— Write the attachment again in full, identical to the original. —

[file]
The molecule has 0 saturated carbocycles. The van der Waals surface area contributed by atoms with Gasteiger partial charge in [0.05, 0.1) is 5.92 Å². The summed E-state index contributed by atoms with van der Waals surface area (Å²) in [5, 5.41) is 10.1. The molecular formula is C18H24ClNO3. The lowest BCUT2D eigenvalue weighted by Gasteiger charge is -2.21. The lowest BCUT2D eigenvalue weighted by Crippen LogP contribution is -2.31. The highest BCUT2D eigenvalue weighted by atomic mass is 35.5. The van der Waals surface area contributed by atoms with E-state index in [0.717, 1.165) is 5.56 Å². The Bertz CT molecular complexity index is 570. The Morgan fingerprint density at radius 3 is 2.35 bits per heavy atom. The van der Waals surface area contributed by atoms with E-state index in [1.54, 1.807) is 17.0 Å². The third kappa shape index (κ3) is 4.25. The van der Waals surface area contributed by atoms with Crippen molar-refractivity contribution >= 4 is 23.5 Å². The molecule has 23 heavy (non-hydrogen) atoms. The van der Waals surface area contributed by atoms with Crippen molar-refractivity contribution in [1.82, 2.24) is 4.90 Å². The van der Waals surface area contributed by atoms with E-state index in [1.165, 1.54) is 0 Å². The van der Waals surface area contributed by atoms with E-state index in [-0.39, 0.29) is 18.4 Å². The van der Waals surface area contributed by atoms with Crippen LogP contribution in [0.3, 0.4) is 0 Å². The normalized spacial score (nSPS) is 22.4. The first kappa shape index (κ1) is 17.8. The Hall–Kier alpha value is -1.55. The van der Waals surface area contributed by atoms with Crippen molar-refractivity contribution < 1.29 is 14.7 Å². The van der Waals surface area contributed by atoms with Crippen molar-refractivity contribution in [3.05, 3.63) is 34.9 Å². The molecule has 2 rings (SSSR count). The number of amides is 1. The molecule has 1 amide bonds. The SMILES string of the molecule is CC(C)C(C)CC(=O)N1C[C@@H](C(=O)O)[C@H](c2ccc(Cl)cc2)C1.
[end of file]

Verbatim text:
The molecule has 0 saturated carbocycles. The van der Waals surface area contributed by atoms with Gasteiger partial charge in [0.05, 0.1) is 5.92 Å². The summed E-state index contributed by atoms with van der Waals surface area (Å²) in [5, 5.41) is 10.1. The molecular formula is C18H24ClNO3. The lowest BCUT2D eigenvalue weighted by Gasteiger charge is -2.21. The lowest BCUT2D eigenvalue weighted by Crippen LogP contribution is -2.31. The highest BCUT2D eigenvalue weighted by atomic mass is 35.5. The van der Waals surface area contributed by atoms with E-state index in [0.717, 1.165) is 5.56 Å². The Bertz CT molecular complexity index is 570. The Morgan fingerprint density at radius 3 is 2.35 bits per heavy atom. The van der Waals surface area contributed by atoms with E-state index in [1.54, 1.807) is 17.0 Å². The third kappa shape index (κ3) is 4.25. The van der Waals surface area contributed by atoms with Crippen molar-refractivity contribution >= 4 is 23.5 Å². The molecule has 23 heavy (non-hydrogen) atoms. The van der Waals surface area contributed by atoms with Crippen molar-refractivity contribution in [1.82, 2.24) is 4.90 Å². The van der Waals surface area contributed by atoms with E-state index in [1.165, 1.54) is 0 Å². The van der Waals surface area contributed by atoms with E-state index in [-0.39, 0.29) is 18.4 Å². The van der Waals surface area contributed by atoms with Crippen LogP contribution in [0.3, 0.4) is 0 Å². The normalized spacial score (nSPS) is 22.4. The first kappa shape index (κ1) is 17.8. The Hall–Kier alpha value is -1.55. The van der Waals surface area contributed by atoms with Crippen molar-refractivity contribution < 1.29 is 14.7 Å². The van der Waals surface area contributed by atoms with Crippen molar-refractivity contribution in [3.05, 3.63) is 34.9 Å². The molecule has 2 rings (SSSR count). The number of amides is 1. The molecule has 1 amide bonds. The SMILES string of the molecule is CC(C)C(C)CC(=O)N1C[C@@H](C(=O)O)[C@H](c2ccc(Cl)cc2)C1.